Using Post-Consumer Recycled Content in Plastic Packaging Closures

Understanding the challenges of incorporating PCR and exploring potential solutions

person holding blue bottle caps

Closures are critical to the plastic packaging system because they can protect the contents of the package and provide safety aspects for the consumer. The closure can be the most essential part of the package for the consumer experience.  

Bottles and closures have traditionally been made using virgin resin. However, manufacturers are incorporating more post-consumer recycled (PCR) content to meet sustainability goals. This is true not just for bottles, but also for closures such as caps and lids. There is also a shift from polypropylene (PP) to high-density polyethylene (HDPE) closures, where post-consumer resin is more readily available. This shift is improving access to PCR for closures specifically and, as a result, increasing the amount of PCR used across all plastic packaging, including in more challenging situations such as food-contact packaging. This can help brands and retailers reach 2025 sustainability targets and beyond.  

There are, however, complexities when using PCR in closures. It can adversely affect quality and performance, impacting functionality and safety. This article will explore these key challenges and offer potential solutions.

Key Challenges

Moving away from virgin resin to using the same grade of PCR, you can expect both processing conditions and product performance to change. This includes specific areas related to viscosity, color and dimensional stability, stress cracking, and organoleptic properties.  



  • Injection and fill pressures will be different with PCR versus virgin resin due to viscosity inconsistencies of the PCR 
  • Viscosity changes also influence other process parameters, such as hold time in the mold and temperature profiles, impacting the total cycle time of the process

Possible Solutions:

  • To compensate for PCR viscosity differences, some limited tooling enhancements can be implemented to regain efficiency. Ensure that cooling in the molds is operating efficiently and is balanced, and plan on revising the injection and temperature profiles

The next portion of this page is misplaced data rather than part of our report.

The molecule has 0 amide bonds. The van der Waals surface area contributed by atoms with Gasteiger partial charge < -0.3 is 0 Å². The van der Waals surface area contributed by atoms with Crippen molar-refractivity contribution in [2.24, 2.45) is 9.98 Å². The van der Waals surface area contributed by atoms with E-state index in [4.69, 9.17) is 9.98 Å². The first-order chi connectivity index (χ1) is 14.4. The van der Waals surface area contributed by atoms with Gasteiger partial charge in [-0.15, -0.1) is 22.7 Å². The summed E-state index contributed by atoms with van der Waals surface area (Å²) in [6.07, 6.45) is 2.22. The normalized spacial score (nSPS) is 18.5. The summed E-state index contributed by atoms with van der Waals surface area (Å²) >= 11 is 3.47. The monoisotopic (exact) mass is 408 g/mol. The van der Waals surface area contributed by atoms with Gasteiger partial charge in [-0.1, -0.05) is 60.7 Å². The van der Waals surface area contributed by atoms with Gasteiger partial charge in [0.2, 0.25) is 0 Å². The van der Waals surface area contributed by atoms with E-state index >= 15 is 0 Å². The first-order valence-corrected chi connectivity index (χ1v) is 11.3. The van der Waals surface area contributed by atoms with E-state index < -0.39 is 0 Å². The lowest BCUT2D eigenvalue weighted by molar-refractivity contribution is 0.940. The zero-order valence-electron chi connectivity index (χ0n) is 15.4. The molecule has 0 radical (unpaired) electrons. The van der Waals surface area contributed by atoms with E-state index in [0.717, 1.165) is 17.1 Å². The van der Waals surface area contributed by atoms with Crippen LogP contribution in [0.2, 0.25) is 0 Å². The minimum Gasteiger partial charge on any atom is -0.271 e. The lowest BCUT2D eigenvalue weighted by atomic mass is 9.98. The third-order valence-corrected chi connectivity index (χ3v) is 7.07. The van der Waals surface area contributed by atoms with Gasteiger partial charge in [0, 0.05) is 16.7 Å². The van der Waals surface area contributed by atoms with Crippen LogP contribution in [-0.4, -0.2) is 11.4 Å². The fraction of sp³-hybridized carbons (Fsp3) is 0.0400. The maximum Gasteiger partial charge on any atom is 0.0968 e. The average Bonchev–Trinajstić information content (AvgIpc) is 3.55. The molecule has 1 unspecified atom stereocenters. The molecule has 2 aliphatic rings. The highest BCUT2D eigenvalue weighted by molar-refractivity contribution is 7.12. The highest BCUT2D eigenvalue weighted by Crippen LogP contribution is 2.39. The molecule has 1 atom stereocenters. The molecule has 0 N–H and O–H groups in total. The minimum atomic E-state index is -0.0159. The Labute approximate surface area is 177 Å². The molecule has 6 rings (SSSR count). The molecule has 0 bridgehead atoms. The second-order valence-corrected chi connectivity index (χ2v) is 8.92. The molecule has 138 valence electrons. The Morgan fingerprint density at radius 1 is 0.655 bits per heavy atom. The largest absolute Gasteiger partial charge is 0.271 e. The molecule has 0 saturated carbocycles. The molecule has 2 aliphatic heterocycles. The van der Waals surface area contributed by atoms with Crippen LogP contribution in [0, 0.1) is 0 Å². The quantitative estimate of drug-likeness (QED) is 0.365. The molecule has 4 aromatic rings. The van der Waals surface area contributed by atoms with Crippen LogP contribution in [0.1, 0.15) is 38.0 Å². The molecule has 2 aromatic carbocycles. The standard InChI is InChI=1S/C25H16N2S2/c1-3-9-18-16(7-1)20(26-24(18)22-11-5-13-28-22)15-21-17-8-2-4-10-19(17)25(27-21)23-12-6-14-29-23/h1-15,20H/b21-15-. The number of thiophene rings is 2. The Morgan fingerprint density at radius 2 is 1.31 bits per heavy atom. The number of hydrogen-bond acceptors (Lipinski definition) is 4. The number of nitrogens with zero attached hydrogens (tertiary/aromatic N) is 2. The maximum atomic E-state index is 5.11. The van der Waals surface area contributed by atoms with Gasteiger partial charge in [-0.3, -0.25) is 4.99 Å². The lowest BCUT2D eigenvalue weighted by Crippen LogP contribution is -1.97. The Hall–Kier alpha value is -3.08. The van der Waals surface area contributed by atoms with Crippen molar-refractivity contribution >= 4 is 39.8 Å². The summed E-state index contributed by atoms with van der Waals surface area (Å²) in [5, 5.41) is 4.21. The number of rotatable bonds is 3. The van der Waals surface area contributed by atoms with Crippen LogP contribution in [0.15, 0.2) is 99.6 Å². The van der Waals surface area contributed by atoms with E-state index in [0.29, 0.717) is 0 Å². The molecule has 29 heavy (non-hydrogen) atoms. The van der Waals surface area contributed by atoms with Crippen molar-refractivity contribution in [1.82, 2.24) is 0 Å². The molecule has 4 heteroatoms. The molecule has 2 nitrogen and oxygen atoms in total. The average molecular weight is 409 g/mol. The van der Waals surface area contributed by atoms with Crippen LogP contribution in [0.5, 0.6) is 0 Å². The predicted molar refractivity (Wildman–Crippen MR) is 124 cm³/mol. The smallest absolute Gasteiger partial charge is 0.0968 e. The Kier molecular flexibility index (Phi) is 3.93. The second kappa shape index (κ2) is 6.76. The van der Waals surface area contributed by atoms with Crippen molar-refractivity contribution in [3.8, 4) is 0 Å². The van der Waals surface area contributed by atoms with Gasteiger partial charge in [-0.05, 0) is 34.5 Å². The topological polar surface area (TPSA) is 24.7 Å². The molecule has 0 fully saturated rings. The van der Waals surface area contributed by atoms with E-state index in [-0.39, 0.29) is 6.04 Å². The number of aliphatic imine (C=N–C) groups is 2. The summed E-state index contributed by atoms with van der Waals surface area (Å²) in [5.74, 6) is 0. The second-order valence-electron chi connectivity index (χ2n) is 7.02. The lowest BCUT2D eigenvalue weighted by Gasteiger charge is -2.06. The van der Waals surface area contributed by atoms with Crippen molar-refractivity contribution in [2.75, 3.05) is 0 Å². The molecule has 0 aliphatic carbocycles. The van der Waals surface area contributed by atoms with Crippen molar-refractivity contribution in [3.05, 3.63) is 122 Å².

• Additives, such as melt flow modifiers, can be used to recover the loss of physical properties and aesthetics when applying PCR resins  

Color and Dimensional Stability


  • Maintaining brand color equity, part dimensions, and mechanical properties are areas of concern when PCR is included at 30% or more in the molded part. PCR will influence the color of your final article.

Possible Solutions:

  • Laser measurements can be used to understand, manage, and predict the performance of PCR in an existing process – these tests should include the duplication of targeted temperature and process profiles
  • Select the correct colorants to manage warpage and dimensional stability
  • Include nucleating agents to help with dimensional stability
  • Choose densely pigmented colorants to help obscure the inherent color of PCR
  • Consider additives that help manage recrystallization and cooling in the tooling  

Stress Cracking


  • Stress cracking on living hinges of parts containing PCR is one of the most severe challenges that molders face

Possible Solution:

  • Impact modifiers can solve this physical property loss by improving the strength of PCR materials  

Organoleptic Properties (Odor)


  • Organoleptic performance is an important concern because most PCR grades are not degassed and can contribute offensive odors to the parts

Possible Solutions:

  • Use additive and process technologies to manage odors
  • Choose a quality grade of PCR with fewer odor profiles
  • Limit the amount of PCR used  

Incorporating PCR into closures is reported to reduce greenhouse gas (GHG) emissions by 71% over the use of virgin resin¹. The challenges to do so, however, can seem insurmountable. Fortunately, there are a number of options available to help you effectively use PCR in closure applications. Contact us if you would like to learn more, or talk with one of our product experts about your own PCR challenges. 

¹Source: Life Cycle Impacts for Postconsumer Recycled Resins, December 2018